New York - Earlier yesterday, ten finalists of the Miss Belgium 2013 beauty contest took a photo shoot outside Casablanca’s landmark and third largest Mosque in the World, Hassan II Mosque.
New York – Earlier yesterday, ten finalists of the Miss Belgium 2013 beauty contest took a photo shoot outside Casablanca’s landmark and third largest Mosque in the World, Hassan II Mosque.
As much as taking photos inside and outside the Mosque seems normal and culturally motivated, this special incident disgruntled a lot of Moroccans who deemed it disrespectful to Islam and Muslims because of the outfit that the Belgium beauty contestants were wearing.
One of the pictures that created so much ado, especially in social media, features ten girls with pink tank tops and blue skirts posing with Hassan II Mosque in the background.
It is understandable that a picture of either women or men not confirming to the established dress codes of a religious site can be provocative to the adherents of that religion. Dress codes are created not to restrict people’s freedom of expression, but to safeguard the sacredness of a special site, whether it has historical, religious or even political significance. That is the case when people are not expected to visit a respected political institution, such as a parliament seat or a supreme court building, without paying due formalities, which are strictly enforced by authorities.
Jalal El Mir, a teacher of English based in Tetouan, Morocco, said, “Despite all the motives, they should have chosen another site for displaying their half-naked bodies. This is supposed to be a sacred place where thousands of decent Muslim men and women come to pray every day.”
Fatima Zahmoun, a civil society activist based in Toronto, Canada, exclaims her surprise to see that this incident has taken place in a Moroccan religious site. “What about respect and coherence,” she asks. “I have been in South America and was asked to wear long sleeves and no shorts to visit some areas of historical cathedrals,” she said. “I like to visit churches and synagogues by curiosity to learn about others’ cultures and lifestyles. But I am talking about our double-standard speech and astounded at the case-by-case treatment by our authorities and decision makers,” she added.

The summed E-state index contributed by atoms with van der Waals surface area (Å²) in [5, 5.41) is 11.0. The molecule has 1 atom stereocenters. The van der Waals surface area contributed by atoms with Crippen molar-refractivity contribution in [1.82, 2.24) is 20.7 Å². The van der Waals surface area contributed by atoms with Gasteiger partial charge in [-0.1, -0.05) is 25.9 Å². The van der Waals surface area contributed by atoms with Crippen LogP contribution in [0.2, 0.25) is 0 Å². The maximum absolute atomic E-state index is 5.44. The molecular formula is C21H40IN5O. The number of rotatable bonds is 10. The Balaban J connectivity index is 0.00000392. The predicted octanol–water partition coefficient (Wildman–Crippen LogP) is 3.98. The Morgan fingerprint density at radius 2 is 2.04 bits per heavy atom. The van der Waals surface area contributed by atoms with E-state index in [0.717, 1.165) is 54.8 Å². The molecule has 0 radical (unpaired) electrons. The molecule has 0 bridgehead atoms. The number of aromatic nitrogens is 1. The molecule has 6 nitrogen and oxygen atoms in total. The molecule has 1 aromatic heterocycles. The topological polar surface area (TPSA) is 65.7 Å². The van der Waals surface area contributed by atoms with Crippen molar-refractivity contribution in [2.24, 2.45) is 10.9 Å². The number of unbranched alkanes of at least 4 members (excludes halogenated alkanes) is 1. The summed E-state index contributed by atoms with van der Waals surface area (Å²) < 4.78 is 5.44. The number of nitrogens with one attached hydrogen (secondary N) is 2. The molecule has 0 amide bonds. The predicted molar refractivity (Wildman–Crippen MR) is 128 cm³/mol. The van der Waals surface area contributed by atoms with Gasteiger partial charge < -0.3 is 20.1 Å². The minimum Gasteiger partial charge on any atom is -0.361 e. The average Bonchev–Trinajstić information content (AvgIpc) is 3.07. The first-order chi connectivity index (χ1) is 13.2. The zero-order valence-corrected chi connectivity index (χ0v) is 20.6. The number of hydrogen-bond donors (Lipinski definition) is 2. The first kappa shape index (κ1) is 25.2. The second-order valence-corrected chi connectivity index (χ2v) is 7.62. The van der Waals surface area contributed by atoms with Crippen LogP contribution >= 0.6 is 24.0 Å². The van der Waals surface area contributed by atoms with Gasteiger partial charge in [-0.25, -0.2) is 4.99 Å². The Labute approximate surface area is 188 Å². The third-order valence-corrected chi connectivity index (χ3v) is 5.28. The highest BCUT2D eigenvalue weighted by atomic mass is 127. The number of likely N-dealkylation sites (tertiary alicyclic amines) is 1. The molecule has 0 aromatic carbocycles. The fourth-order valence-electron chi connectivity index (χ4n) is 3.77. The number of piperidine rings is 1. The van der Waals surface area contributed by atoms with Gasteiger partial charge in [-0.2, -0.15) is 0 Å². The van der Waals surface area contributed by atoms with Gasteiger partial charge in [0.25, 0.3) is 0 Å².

The Belgian girls who went to Hassan II Mosque are not to blame for any misunderstanding. They took part in this photo shoot with the simple purpose of exploring Casablanca’s historical sites. Beauty contests stand for love and goodwill. They aim to bridge the gap between cultures. Some might evoke the clichéd deliberate provocation of Muslim’s emotions by posing outside the exquisitely phenomenal Mosque.
Hassan II Mosque is regarded as a wonder, given the artistic capital, the huge financial and religious investment as well as its location, size and shape. Every visitor to Casablanca puts it on his/her to-do list. Various world leaders and international household names have already visited the landmark. What some people find problematic is that local inhabitants take pride in living in a city that is home of one of the largest mosques in the world. But when some celebrities come to visit it, they express their disgruntlement to see them set foot inside the mosque
However, rules and ethics are to be enforced to protect the sacredness of religious sites. This leads us to question the human resources that are in charge of the management of Hassan II Mosque. They are the ones to be held responsible for not implementing a strict dress code, both inside and outside the Mosque. Despite being devoid of any political or religious hidden agendas, this lack of responsibility and leniency as some labeled it was understood differently and taken out of context.
“People at the helm of management in the mosque are to blame. They are the ones that gave them the green light for the photo shoot,” said Adam Echawadi, a Moroccan American citizen from New York City. He stressed that mosques are for prayers and religious rituals not for photographic shows and beauty contest. “Claiming we have an Islamic-led government with Mr. Abdelilah Benkirane as the head of government is ironic and adds insult to injury. Those responsible for this act should be punished,” he concluded.
Moroccans contacted by MWN were fearful that a trivial incident such as a photo shoot might cause radicals from both sides, religious and non-religious, to clash and disagree, creating a mishmash of ideas and cultural chaos. One cannot disregard the possibility of a Fatwa against women posing in front of mosques. Populists and ideologues usually take advantage of simple incidents with a view to create disingenuous battle grounds for political and/or ideological gains. Yet, Moroccans do not rely on Fatwa.com. People know their limits and respect the rules of conduct in relation to mosques and places of worship.
It is clear that no Moroccan would even imagine the presence of Morality police or a religious task force dictating what they should or should not do while in the vicinity of a religious site. But self-restraint and due respect must be promoted and rules should be enforced.
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